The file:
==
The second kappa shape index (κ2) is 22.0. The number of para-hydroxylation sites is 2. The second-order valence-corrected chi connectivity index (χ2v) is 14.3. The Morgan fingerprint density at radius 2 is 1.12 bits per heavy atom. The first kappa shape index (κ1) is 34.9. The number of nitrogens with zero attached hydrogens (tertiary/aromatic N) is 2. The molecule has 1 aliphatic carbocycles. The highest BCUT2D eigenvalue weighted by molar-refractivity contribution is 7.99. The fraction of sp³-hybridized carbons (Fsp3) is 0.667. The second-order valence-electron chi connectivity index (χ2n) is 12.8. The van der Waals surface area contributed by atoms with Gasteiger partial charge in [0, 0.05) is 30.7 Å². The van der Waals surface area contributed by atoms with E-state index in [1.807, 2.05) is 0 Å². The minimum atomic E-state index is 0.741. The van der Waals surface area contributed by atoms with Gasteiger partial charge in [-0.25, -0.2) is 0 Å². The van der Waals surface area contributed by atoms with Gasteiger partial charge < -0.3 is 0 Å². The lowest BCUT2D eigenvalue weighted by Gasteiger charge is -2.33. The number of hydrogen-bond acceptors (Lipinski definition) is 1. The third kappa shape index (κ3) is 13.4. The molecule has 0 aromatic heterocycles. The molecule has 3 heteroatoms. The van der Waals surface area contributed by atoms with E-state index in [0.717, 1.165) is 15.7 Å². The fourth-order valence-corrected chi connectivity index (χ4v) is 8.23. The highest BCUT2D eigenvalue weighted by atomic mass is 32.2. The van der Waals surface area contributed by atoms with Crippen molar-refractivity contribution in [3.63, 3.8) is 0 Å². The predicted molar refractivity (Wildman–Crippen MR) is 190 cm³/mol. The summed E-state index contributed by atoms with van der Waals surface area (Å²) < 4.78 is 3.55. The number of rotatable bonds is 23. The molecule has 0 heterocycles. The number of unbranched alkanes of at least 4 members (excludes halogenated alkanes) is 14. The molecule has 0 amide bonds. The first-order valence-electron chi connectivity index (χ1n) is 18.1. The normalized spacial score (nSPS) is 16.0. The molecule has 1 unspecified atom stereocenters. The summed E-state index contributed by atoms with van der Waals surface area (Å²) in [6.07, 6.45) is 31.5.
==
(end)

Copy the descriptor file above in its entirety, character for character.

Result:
The second kappa shape index (κ2) is 22.0. The number of para-hydroxylation sites is 2. The second-order valence-corrected chi connectivity index (χ2v) is 14.3. The Morgan fingerprint density at radius 2 is 1.12 bits per heavy atom. The first kappa shape index (κ1) is 34.9. The number of nitrogens with zero attached hydrogens (tertiary/aromatic N) is 2. The molecule has 1 aliphatic carbocycles. The highest BCUT2D eigenvalue weighted by molar-refractivity contribution is 7.99. The fraction of sp³-hybridized carbons (Fsp3) is 0.667. The second-order valence-electron chi connectivity index (χ2n) is 12.8. The van der Waals surface area contributed by atoms with Gasteiger partial charge in [0, 0.05) is 30.7 Å². The van der Waals surface area contributed by atoms with E-state index in [1.807, 2.05) is 0 Å². The minimum atomic E-state index is 0.741. The van der Waals surface area contributed by atoms with Gasteiger partial charge in [-0.25, -0.2) is 0 Å². The van der Waals surface area contributed by atoms with Gasteiger partial charge < -0.3 is 0 Å². The lowest BCUT2D eigenvalue weighted by Gasteiger charge is -2.33. The number of hydrogen-bond acceptors (Lipinski definition) is 1. The third kappa shape index (κ3) is 13.4. The molecule has 0 aromatic heterocycles. The molecule has 3 heteroatoms. The van der Waals surface area contributed by atoms with E-state index in [0.717, 1.165) is 15.7 Å². The fourth-order valence-corrected chi connectivity index (χ4v) is 8.23. The highest BCUT2D eigenvalue weighted by atomic mass is 32.2. The van der Waals surface area contributed by atoms with Crippen molar-refractivity contribution in [3.63, 3.8) is 0 Å². The predicted molar refractivity (Wildman–Crippen MR) is 190 cm³/mol. The summed E-state index contributed by atoms with van der Waals surface area (Å²) < 4.78 is 3.55. The number of rotatable bonds is 23. The molecule has 0 heterocycles. The number of unbranched alkanes of at least 4 members (excludes halogenated alkanes) is 14. The molecule has 0 amide bonds. The first-order valence-electron chi connectivity index (χ1n) is 18.1. The normalized spacial score (nSPS) is 16.0. The molecule has 1 unspecified atom stereocenters. The summed E-state index contributed by atoms with van der Waals surface area (Å²) in [6.07, 6.45) is 31.5.